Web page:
When you live in the US, tax day is simple: April 15th! When you move abroad, it’s not so straightforward! Learn about all the expat deadlines and extensions you need to know to file.
What Tax Forms Do Americans Living in Australia Have to File?
Australian Tax Forms for Expats
In Australia, the primary income tax form is NAT 2541. This is Australia’s equivalent of IRS Form 1040.
Unlike in the US, the Australian tax year starts on July 1 and ends on June 30 of the following calendar year, and the deadline for filing your Australian income tax return is generally October 31 after the end of the tax year.
Extensions are available for taxpayers in certain situations for exceptional and unforeseen circumstances, such as those affected by natural disasters or even those who volunteered to aid victims of natural disasters.
If you hire a registered tax agent before October 31, the filing deadline is automatically extended to June 5 of the following year.
Keep quarterly statements of all your income documents, including superannuation fund statements. Since the Australian tax year is different from the American tax year, the year-end statements that are provided are less helpful than quarterly statements.
US Tax Forms for Expats in Australia
IRS Form 1040: Individual Income Tax Return
Form 1040 is the standard US individual income tax return. Every US citizen is required to file this form regardless of where they live in the world.
The due date for Form 1040 is typically April 15th, but in the case of expats, that due date is automatically extended to June 15th (You can also request a further extension to October 15th)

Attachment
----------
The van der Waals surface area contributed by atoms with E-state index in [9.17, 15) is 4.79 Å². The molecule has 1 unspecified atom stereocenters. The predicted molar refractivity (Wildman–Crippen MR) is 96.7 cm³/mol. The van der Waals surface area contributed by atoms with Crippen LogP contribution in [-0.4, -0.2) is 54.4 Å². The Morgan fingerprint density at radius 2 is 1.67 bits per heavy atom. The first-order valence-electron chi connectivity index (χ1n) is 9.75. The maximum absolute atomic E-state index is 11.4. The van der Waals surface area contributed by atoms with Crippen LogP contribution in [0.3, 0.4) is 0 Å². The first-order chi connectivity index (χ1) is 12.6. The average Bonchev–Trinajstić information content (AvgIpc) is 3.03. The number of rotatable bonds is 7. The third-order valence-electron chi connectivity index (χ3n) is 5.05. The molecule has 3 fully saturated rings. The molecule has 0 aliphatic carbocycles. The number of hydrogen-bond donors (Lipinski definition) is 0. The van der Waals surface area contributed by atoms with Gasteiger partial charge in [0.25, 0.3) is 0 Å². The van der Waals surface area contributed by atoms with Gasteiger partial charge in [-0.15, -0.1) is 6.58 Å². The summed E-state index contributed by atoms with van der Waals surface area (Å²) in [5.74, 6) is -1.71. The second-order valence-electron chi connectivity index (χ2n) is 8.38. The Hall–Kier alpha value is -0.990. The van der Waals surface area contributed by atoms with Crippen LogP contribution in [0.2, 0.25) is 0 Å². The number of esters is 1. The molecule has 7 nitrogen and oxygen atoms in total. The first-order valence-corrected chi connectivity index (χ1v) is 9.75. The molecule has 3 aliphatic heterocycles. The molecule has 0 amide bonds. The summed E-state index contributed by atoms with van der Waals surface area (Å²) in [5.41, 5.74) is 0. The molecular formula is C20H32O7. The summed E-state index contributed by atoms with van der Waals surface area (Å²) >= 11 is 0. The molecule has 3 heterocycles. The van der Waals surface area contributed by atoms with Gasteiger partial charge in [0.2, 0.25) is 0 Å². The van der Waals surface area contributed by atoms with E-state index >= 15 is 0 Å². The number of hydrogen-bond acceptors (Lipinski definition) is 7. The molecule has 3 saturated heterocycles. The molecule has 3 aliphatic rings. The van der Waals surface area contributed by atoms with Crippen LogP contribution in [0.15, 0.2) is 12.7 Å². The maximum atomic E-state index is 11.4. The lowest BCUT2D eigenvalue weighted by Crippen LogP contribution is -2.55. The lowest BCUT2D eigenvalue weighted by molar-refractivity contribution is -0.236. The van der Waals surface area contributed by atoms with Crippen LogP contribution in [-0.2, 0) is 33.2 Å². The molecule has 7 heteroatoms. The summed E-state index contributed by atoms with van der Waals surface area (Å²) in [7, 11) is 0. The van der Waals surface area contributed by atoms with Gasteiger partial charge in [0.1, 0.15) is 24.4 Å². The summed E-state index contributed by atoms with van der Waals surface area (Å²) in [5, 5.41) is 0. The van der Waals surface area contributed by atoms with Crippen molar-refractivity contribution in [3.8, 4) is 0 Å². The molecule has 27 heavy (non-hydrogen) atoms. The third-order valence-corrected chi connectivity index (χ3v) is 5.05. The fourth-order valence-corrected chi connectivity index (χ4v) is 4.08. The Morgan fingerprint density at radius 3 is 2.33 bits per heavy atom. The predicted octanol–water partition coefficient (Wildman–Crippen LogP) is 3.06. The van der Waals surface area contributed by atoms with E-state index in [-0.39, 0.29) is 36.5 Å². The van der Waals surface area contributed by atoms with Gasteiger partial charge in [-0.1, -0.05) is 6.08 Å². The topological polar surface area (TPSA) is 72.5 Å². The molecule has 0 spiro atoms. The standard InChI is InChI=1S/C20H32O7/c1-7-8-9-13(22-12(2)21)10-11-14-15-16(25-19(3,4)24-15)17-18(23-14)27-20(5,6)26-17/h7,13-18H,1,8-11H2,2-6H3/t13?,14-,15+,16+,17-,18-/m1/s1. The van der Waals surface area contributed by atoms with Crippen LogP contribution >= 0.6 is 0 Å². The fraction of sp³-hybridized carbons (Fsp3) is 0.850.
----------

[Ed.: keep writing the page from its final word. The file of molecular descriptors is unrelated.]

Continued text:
IRS Form 8938: Statement of Specified Foreign Financial Assets (FATCA)
As an expat, if you own non-US financial assets above certain thresholds, you must file a FATCA report. The specific threshold for your finances will depend on your filing status and whether you qualify as a bona fide resident of Australia.
If you are required to file a FATCA report, attach it to your Form 1040 once you’ve completed it and file it together.
FinCEN Form 114: Report of Foreign Bank and Financial Accounts (FBAR)
If you have a total of at least $10,000 in a non-US bank account, you’ll have to report it by filing FinCEN Form 114, better known as FBAR. (This applies whether the money is in a single account or spread out over multiple.)
You should file the FBAR electronically using the FinCEN BSA E-Filing System. The standard due date for the FBAR is April 15th, but if you miss that deadline, there’s an automatic extension until October 15th.
What Tax Deductions Are Available for Expats Living in Australia?
Because of the US-Australia tax treaty, most Americans living in Australia are already exempt from double taxation. However, the IRS also provides several other potential tax credits and deductions for expats, such as:
- Foreign Earned Income Exclusion
- Foreign Tax Credit
- Foreign Housing Exclusion (or Deduction)
Most expats who use these tax credits are able to erase their US tax debt entirely.
Navigating Tax Compliance for US Expats in Australia
Navigating tax compliance as a US expat in Australia can be a complex and confusing process. However, it is crucial to ensure that you are filing your taxes correctly and on time to avoid any legal or financial penalties.
Contact us, and one of our customer champions will gladly help. If you need very specific advice on your specific tax situation, you can also click below to get a consultation with one of our expat tax experts.